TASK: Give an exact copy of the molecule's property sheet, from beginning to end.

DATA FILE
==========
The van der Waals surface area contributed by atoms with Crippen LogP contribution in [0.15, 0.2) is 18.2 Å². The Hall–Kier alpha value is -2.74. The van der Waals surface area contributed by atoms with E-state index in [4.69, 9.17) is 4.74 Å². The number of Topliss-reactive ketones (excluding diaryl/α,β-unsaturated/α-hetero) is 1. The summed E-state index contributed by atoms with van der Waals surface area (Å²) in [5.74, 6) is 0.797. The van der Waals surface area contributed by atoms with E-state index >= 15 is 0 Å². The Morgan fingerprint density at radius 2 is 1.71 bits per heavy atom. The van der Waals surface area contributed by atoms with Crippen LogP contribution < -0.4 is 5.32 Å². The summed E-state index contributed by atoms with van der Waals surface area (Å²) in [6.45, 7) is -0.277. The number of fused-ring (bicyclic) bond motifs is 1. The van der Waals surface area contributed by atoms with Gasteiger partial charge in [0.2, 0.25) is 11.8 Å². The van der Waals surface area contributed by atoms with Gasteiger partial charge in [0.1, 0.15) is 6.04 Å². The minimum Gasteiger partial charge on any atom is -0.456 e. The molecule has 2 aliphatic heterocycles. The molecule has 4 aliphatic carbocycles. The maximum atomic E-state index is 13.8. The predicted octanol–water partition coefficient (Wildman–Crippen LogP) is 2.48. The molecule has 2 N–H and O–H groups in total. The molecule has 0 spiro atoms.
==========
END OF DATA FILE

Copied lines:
The van der Waals surface area contributed by atoms with Crippen LogP contribution in [0.15, 0.2) is 18.2 Å². The Hall–Kier alpha value is -2.74. The van der Waals surface area contributed by atoms with E-state index in [4.69, 9.17) is 4.74 Å². The number of Topliss-reactive ketones (excluding diaryl/α,β-unsaturated/α-hetero) is 1. The summed E-state index contributed by atoms with van der Waals surface area (Å²) in [5.74, 6) is 0.797. The van der Waals surface area contributed by atoms with E-state index >= 15 is 0 Å². The Morgan fingerprint density at radius 2 is 1.71 bits per heavy atom. The van der Waals surface area contributed by atoms with Crippen LogP contribution < -0.4 is 5.32 Å². The summed E-state index contributed by atoms with van der Waals surface area (Å²) in [6.45, 7) is -0.277. The number of fused-ring (bicyclic) bond motifs is 1. The van der Waals surface area contributed by atoms with Gasteiger partial charge in [0.2, 0.25) is 11.8 Å². The van der Waals surface area contributed by atoms with Gasteiger partial charge in [0.1, 0.15) is 6.04 Å². The minimum Gasteiger partial charge on any atom is -0.456 e. The molecule has 2 aliphatic heterocycles. The molecule has 4 aliphatic carbocycles. The maximum atomic E-state index is 13.8. The predicted octanol–water partition coefficient (Wildman–Crippen LogP) is 2.48. The molecule has 2 N–H and O–H groups in total. The molecule has 0 spiro atoms.